I’m rural and want better speeds:
Take into consideration how much broadband you really need each month and consider moving to a wireless (over 4G) plan. You’ve likely already paid for a local cell tower upgrade via the RBI through tax so use it. Skinny + Spark offer some pretty decent wireless broadband plans along with Vodafone + some resellers like Wireless Nation. It is more expensive however the service over it will often be far quicker than a standard rural ADSL connection.
There are likely local providers in your area also offering wireless broadband via their own infrastructure – the list for these providers is long, but https://broadbandmap.nz/home will give you an idea. You can also consult with your neighbors, local Facebook community pages etc to what wireless provider is offering services in your area also.
Pricing + Support:
ISP’s run on a pretty low margin – Chorus charge between $45-$65 per month (approx however I don’t have the figures on hand, excluding GST) for just the connection back to the ISP. The ISP then has the task of buying bandwidth (the actual connection to the outside world) and in UFB areas the gear to go in the exchanges which cost tens of thousands of dollars along with other gear to make everything work. What I am trying to say is ISP’s, after everything is accounted for are making around $5 per month profit off you. Some ISP’s promise to be the cheapest but you have to ask yourself what they’re cutting in order to be the cheapest. I can think of a few ISP’s who are literally making a loss from their cheapest plans to get you to go with them.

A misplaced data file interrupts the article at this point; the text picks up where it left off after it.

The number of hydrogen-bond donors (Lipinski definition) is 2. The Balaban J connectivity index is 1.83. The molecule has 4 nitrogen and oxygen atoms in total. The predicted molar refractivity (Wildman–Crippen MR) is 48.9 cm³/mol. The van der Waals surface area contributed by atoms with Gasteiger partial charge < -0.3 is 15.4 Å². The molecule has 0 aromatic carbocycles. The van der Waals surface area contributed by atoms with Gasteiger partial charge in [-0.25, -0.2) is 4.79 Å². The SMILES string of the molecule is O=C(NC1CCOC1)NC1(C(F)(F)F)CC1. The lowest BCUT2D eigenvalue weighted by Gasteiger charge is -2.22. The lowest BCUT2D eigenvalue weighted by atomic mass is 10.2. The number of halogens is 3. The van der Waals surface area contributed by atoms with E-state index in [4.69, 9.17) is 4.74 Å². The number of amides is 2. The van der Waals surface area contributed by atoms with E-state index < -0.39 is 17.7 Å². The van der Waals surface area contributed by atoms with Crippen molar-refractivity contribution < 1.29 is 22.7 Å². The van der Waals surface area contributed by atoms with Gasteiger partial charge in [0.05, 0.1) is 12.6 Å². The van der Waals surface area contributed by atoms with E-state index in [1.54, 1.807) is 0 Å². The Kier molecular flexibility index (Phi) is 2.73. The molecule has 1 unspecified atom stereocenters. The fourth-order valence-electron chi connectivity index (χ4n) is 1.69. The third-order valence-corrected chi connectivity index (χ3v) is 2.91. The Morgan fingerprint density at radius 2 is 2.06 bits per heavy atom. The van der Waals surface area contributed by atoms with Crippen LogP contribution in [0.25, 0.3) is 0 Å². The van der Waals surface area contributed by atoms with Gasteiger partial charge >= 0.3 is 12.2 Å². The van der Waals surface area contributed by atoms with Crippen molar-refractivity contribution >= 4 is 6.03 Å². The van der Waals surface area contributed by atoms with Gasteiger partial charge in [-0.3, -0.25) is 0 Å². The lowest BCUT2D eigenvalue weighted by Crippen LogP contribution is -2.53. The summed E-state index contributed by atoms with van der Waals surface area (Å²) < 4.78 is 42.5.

Going with the cheapest ISP is just asking for trouble – do you want your YouTube, Netflix, Lightbox etc to stream at the highest resolution? Do you want great support? Do you game and want to beat your friends who have paid to go with a real provider? If you answered yes then stop looking for the cheapest and go with a more mainstream ISP. A bit of a note also if you’re in a UFB area and your ISP can only offer 200/200Mbit max it is highly likely they’ve not got the capacity in the exchange to support Gigabit (which often means their connection back from the exchange, or their point of presence in your area is only running at a Gigabit) – if you do the maths here it won’t take much for that capacity to become saturated. Take a look at this thread on Geekzone of an ISP that had just that problem… I also don’t recommend that ISP if you’re asking. There is however an exception to this rule and that is Skinny who are pretty good for your more basic provider.
Going with an ISP isn’t like picking a power provider – there is a mix of good or bad and it depends what you pay. If the ISP you’re thinking of joining doesn’t have comments or ratings on their Facebook page then you’ve got to ask yourself what they’re really hiding? I bet if you comment on such pages your comments will get removed also. Do a quick Google search on the ISP you’re thinking of joining, look on both Geekzone and GPForums for feedback on that ISP and if you’ve got a bad taste in your mouth or are wondering if you should really join then it may be worth reconsidering.
Generally support of the mainstream ISP’s is good. You shouldn’t have to call them for anything after signing up unless if you’re wanting to maybe move house or change plan. In my experience the ISP’s I’ve picked above are excellent with billing, support when you need it and have good uptime on their services. BigPipe, whilst being email only support has been great in my books when it comes to support and Voyager seem to answer the phone in a matter of seconds and also offer excellent email support for those times where your query is less urgent.
My connection keeps dropping! My ISP sucks!
Most of the time if you’re on a copper connection this problem is with your connection, and your connection only. If your ISP’s Facebook page is blowing up with everyone commenting then maybe it is not you but just have a look at the other comments first before acting like a fool and posting. Maybe, fool is a harsh word as people don’t really know.